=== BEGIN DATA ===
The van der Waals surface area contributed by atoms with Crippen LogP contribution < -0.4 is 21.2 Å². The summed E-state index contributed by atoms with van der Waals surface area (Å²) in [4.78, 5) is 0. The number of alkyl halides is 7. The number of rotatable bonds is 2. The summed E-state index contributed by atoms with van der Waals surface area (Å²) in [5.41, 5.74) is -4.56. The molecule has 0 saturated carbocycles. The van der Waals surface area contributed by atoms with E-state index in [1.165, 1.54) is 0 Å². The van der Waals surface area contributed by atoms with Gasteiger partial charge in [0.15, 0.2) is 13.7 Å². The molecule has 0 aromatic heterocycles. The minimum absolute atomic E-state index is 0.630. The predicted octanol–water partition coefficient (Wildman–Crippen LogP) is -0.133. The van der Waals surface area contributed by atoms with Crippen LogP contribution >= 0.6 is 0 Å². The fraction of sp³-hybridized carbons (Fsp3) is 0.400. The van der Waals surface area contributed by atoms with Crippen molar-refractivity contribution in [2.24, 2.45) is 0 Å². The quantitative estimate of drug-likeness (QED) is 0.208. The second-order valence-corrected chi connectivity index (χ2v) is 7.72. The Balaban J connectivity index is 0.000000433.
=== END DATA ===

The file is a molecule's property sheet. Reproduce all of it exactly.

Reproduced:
The van der Waals surface area contributed by atoms with Crippen LogP contribution < -0.4 is 21.2 Å². The summed E-state index contributed by atoms with van der Waals surface area (Å²) in [4.78, 5) is 0. The number of alkyl halides is 7. The number of rotatable bonds is 2. The summed E-state index contributed by atoms with van der Waals surface area (Å²) in [5.41, 5.74) is -4.56. The molecule has 0 saturated carbocycles. The van der Waals surface area contributed by atoms with E-state index in [1.165, 1.54) is 0 Å². The van der Waals surface area contributed by atoms with Gasteiger partial charge in [0.15, 0.2) is 13.7 Å². The molecule has 0 aromatic heterocycles. The minimum absolute atomic E-state index is 0.630. The predicted octanol–water partition coefficient (Wildman–Crippen LogP) is -0.133. The van der Waals surface area contributed by atoms with Crippen LogP contribution >= 0.6 is 0 Å². The fraction of sp³-hybridized carbons (Fsp3) is 0.400. The van der Waals surface area contributed by atoms with Crippen molar-refractivity contribution in [2.24, 2.45) is 0 Å². The quantitative estimate of drug-likeness (QED) is 0.208. The second-order valence-corrected chi connectivity index (χ2v) is 7.72. The Balaban J connectivity index is 0.000000433.